Lately, I’ve been thinking about The Nentir Vale. As I’ve mentioned, the main campaign I’m running takes place there and my group has really enjoyed fleshing out the details of the setting, both by using published materials and through the collaborative process. In many cases, the former is what has informed our use of maps. There are lots of fun maps out there that are designed to be used in the base D&D world. The latest of which is a tileset produced by WotC called Dungeon Tiles: The Witchlight Fens. If you’ve been following WotC products releases as all, you’ll likely know the last year has been spent releasing The Essentials line of products. Included in this “evergreen” product line were a series of Dungeon Tile Master Sets. They covered, The Dungeon, The City and The Wilderness. The Dungeon was a solid product, hitting the sweet spot between generic usability and inclusion of added details. The City was a bit weaker in design, burning too much tilespace on completely barren indoor buildings and not enough tiles for city streets (the box tops were building roofs), alleys, markets and other urban areas. The Wilderness was an outlier in that it really did exactly what it needed to do while staying focused on the most typical outdoor and woodland settings found in The Nentir Vale. While these 3 tilesets do mostly what they set out to do: give a DM the ability to quickly map out the most common settings, they simply can’t do justice to all the little niches that are built into The Nentir Vale setting. Things like The Cairngorm Peaks, The Gray Downs and The Witchlight Fens are nigh unmappable with The Essentials tilesets. Yet, these areas represent some of the most interesting locations in the setting. With the release of the latest tileset for The Witchlight Fens however, it appears WotC is looking to remedy this glaring omission.
The tileset provided for The Witchlight Fens gets a lot right. It does a fine job of capturing what I think are the relevant features of the location. There is a nice combination of wetlands, difficult terrain (both wet and dry), rock formations and vegetation. The tiles look like they would be easily utilized to represent the feel of the place, as well as offer a good opportunity for interesting and dynamic combats. There are two bridges, two large swamp dwellings and lots of interesting features. My one gripe is that the only boat tile offered is 1×2 which could hold 2 medium creatures. I’d have liked a 2×4 or even 2×3 boat tile such that the entire party would fit as they pole their way through the swamp waters. The only use of the boat that I can imagine is for an enemy, NPC or for window dressing. I’d have liked to have a boat on which to stage a combat, an ambush, or a skill challenge.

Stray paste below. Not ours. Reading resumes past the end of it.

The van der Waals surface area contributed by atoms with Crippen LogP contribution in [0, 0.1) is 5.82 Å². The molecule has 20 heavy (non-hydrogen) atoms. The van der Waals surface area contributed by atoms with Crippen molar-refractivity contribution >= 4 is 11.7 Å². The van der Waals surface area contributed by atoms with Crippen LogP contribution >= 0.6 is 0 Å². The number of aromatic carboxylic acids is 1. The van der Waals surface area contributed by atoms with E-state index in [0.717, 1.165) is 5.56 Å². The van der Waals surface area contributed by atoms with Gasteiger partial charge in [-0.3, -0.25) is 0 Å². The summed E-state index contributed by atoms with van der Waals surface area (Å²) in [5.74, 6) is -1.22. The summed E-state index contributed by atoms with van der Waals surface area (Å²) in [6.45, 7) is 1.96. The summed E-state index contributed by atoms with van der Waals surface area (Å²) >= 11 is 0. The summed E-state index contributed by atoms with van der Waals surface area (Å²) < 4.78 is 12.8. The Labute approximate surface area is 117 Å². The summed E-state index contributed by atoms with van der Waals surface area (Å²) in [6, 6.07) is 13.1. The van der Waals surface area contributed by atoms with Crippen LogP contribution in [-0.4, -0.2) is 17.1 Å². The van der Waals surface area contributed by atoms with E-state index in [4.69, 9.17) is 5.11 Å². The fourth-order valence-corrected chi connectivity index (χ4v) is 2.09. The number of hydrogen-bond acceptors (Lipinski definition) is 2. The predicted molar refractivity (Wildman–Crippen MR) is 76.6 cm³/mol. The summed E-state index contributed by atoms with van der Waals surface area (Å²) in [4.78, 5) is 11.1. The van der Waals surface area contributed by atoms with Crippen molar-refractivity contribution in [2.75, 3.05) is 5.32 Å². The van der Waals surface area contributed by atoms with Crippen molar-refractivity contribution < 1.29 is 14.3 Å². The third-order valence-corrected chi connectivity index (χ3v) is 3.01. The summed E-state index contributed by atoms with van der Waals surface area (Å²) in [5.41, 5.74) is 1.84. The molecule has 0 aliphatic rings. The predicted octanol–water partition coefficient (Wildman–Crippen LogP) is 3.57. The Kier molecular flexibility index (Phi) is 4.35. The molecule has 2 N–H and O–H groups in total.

The other notable design feature of the tileset is both good and bad. The colors used on this tileset will allow you to easily introduce tiles from the D&D Tiles Master Set: The Wilderness. The greens are very similar and incorporation of tiles from both sets into a single map will work well. The downside to this is that The Witchlight Fens are a bit TOO cheery and bright. I imagine The Fens to be darker, dank and a miserable place, crickets and frogs constantly groaning in the background as mist swirls around the area. I recognize however that to design them this way immediately limits their utility for anything other than deep dark swamp. With the current design, they work well enough for swamp, as well as being useful for general wetlands, flooded woodlands or even coastal areas.
All in all, I think this is a really nice tileset from WotC and one I will almost certainly use for multiple locations. I think the price point would be better at $10 but I don’t begrudge them that. It’s a useful product and I’m glad to have it available on the market. Just be careful if you think you may want these. WotC tilesets (not including the master sets) are notorious for single print runs which means stocks won’t last long and if you eventually need them, you’ll be stuck on ebay paying a nasty markup. Go grab these tiles now if you think you may want them in 6 months or more because by then, they’ll likely be out of print and hard to find, just like the early WotC tiles like Ruins of the Wild, Dire Tombs and Streets of Shadow.